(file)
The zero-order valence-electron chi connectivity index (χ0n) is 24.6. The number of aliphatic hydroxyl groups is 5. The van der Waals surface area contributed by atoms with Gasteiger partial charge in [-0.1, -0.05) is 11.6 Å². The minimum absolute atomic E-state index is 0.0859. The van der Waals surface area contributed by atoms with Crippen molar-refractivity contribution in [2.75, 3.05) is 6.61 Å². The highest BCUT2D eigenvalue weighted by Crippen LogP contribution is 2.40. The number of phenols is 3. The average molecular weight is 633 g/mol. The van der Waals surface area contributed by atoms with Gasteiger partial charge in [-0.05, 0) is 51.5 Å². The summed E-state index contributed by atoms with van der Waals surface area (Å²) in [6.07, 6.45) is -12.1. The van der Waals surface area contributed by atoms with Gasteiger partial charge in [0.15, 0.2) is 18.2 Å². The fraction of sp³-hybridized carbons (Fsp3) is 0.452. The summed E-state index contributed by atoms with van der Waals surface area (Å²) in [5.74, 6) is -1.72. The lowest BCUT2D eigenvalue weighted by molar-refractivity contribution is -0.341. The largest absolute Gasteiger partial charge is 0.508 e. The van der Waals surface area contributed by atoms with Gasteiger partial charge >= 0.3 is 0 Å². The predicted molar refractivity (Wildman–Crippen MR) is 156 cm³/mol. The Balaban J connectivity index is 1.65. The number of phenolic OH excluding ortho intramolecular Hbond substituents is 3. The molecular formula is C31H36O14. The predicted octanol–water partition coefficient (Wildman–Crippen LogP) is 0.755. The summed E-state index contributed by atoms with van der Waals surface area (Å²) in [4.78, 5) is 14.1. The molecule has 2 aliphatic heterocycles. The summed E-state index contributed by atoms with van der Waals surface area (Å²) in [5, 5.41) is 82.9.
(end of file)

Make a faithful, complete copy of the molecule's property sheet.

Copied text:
The zero-order valence-electron chi connectivity index (χ0n) is 24.6. The number of aliphatic hydroxyl groups is 5. The van der Waals surface area contributed by atoms with Gasteiger partial charge in [-0.1, -0.05) is 11.6 Å². The minimum absolute atomic E-state index is 0.0859. The van der Waals surface area contributed by atoms with Crippen molar-refractivity contribution in [2.75, 3.05) is 6.61 Å². The highest BCUT2D eigenvalue weighted by Crippen LogP contribution is 2.40. The number of phenols is 3. The average molecular weight is 633 g/mol. The van der Waals surface area contributed by atoms with Gasteiger partial charge in [-0.05, 0) is 51.5 Å². The summed E-state index contributed by atoms with van der Waals surface area (Å²) in [6.07, 6.45) is -12.1. The van der Waals surface area contributed by atoms with Gasteiger partial charge in [0.15, 0.2) is 18.2 Å². The fraction of sp³-hybridized carbons (Fsp3) is 0.452. The summed E-state index contributed by atoms with van der Waals surface area (Å²) in [5.74, 6) is -1.72. The lowest BCUT2D eigenvalue weighted by molar-refractivity contribution is -0.341. The largest absolute Gasteiger partial charge is 0.508 e. The van der Waals surface area contributed by atoms with Gasteiger partial charge >= 0.3 is 0 Å². The predicted molar refractivity (Wildman–Crippen MR) is 156 cm³/mol. The Balaban J connectivity index is 1.65. The number of phenolic OH excluding ortho intramolecular Hbond substituents is 3. The molecular formula is C31H36O14. The predicted octanol–water partition coefficient (Wildman–Crippen LogP) is 0.755. The summed E-state index contributed by atoms with van der Waals surface area (Å²) in [4.78, 5) is 14.1. The molecule has 2 aliphatic heterocycles. The summed E-state index contributed by atoms with van der Waals surface area (Å²) in [5, 5.41) is 82.9.